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Gray not backing gun owner insurance proposal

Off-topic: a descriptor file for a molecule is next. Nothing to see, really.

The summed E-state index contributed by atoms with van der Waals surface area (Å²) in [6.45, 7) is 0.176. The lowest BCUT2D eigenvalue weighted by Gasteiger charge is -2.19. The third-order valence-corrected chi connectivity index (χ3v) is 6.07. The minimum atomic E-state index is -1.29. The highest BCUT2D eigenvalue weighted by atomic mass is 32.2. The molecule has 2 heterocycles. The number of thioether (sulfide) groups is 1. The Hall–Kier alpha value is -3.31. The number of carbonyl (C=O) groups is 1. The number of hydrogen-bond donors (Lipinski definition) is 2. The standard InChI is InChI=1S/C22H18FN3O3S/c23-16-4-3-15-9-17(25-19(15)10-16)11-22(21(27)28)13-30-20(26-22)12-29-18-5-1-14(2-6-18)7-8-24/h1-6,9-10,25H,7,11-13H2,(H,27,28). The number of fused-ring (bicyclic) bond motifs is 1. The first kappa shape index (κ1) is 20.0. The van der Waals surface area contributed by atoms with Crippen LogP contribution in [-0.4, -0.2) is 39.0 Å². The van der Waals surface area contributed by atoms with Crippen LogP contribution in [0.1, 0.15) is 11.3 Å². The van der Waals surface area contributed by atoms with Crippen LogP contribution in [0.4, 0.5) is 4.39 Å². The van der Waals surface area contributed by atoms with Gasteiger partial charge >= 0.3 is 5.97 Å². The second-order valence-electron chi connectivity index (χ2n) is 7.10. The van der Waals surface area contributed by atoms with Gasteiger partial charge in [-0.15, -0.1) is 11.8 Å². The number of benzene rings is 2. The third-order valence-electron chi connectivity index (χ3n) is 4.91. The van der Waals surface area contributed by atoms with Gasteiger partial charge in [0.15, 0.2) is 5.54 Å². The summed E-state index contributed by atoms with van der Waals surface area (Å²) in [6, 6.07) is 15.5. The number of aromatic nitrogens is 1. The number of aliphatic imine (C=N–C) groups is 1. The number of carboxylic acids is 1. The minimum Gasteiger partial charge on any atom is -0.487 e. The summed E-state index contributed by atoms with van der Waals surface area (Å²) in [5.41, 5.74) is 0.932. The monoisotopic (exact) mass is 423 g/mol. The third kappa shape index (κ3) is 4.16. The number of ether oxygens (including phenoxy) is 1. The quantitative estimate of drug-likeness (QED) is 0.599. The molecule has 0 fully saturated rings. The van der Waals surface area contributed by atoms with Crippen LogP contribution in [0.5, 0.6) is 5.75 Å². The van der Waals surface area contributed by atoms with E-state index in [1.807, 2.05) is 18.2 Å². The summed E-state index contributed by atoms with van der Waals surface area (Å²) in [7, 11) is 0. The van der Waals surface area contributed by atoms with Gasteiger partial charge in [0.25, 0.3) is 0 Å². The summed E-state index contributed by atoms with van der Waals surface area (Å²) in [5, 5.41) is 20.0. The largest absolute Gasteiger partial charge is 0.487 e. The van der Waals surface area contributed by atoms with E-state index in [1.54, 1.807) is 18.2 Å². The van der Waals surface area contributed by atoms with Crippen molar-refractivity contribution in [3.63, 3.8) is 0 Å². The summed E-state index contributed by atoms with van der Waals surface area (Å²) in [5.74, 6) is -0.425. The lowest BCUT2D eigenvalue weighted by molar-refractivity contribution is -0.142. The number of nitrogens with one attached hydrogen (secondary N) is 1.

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Prospects that the District will become the first jurisdiction in the nation to require gun owners to purchase liability insurance were dampened Thursday when Mayor Vincent C. Gray made known that he does not support the proposed legislation. The bill requiring insurance was already receiving a tepid reception during a D.C. Council committee hearing when the deputy commissioner of the city's Department of Insurance, Securities and Banking testified that the mayor does not believe there is a "persuasive argument to support the need for insurance for firearms in the home." Insurance executives and D.C. gun owners protested the insurance bill, which would require gun owners to maintain liability policies of no less than $250,000 in coverage in order to cover "any damages resulting from negligent acts, or willful acts that are not undertaken in self-defense." Grappling with how gun insurance policies would be feasible, insurance representatives advised against including "willful acts" among those actions that would be covered through the Firearm Insurance Amendment Act. "The idea of mandating liability insurance for potential acts really challenges sound public policy," said Eric Goldberg, vice president of the American Insurance Association. "We'd be allowing individuals to escape the financial consequences of their intentional acts merely because they purchased an insurance policy." Some form of insurance is needed to pay for victims' injuries and compensation, said Dan Gross, president of the Brady Campaign to Prevent Gun Violence. "It is absolutely unfair to saddle innocent victims with all the costs of a shooting when someone else's action or inaction helped cause the injury or death," Mr. Gross said. "We would not tolerate such a system with automobiles. And we don't." But throughout the hearing, dissenters routinely came back to the same unanswered question: How much would gun insurance cost? Though at least nine states have weighed the possibility of requiring gun insurance, none have adopted such a mandate, leaving insurance companies in a lurch to try and determine the appropriate costs and associated risk factors. "Gun violence is something we don't have an ability to assess as a risk," said Erin Collins, of the National Association of Mutual Insurance Company. "It would be extremely difficult to price." Gun owners worry that with only a small pool of people to insure — at the hearing it was estimated that approximately 2,000 people have legally registered firearms in the District — the rates could be astronomical. "My main concern is the cost," said Ward 5 resident and gun owner Kris Hammond. "For an individual of limited means that could be quite a burden on their rights." Noting that unless the proposed law also capped the insurance rate, "one catastrophic event" could be all it would take to dramatically raise insurance premiums, Mr. Hammond said. "This is not beyond our ability to figure out, is it?" D.C. Council member Mary M. Cheh, Ward 3 Democrat and the bill's sponsor, asked during the hearing before the council's Committee on Business, Consumer, and Regulatory Affairs. "It would be a forecast and the probability of your forecast being accurate will be questionable," the city's deputy commission of insurance, Chester McPherson, said. If there was a national firearm insurance system, Tom Harvey, author of Gun Insurance Blog, estimates coverage would equate to approximately $15 per gun. Organizations such as the National Rifle Association already offer insurance policies for gun owners. Personal liability plans between $100,000 and $250,000 offer coverage for bodily injury or property damage. Plans offering self-defense insurance cover injuries and damage as well as civil and criminal court costs, as long as the policyholder is acquitted of criminal charges or the charges are dropped. A policy with the highest coverage for both types of insurance would cost $254 annually, according to the NRA. Though Mr. Gray did not support the bill, D.C. Council member Vincent B. Orange, the business committee chairman, was not convinced the bill should be discarded entirely. "By going through this process it's clear to me that intentional acts probably should not be included in this bill, but I'm not convinced that negligent acts should not be taken off the table," said Mr. Orange, at-large Democrat. Insurance representatives insisted it was not feasible to create and market firearms insurance. "If there was a market for it, and they could make a little bit of a profit, they would have done so," Mr. Goldberg said.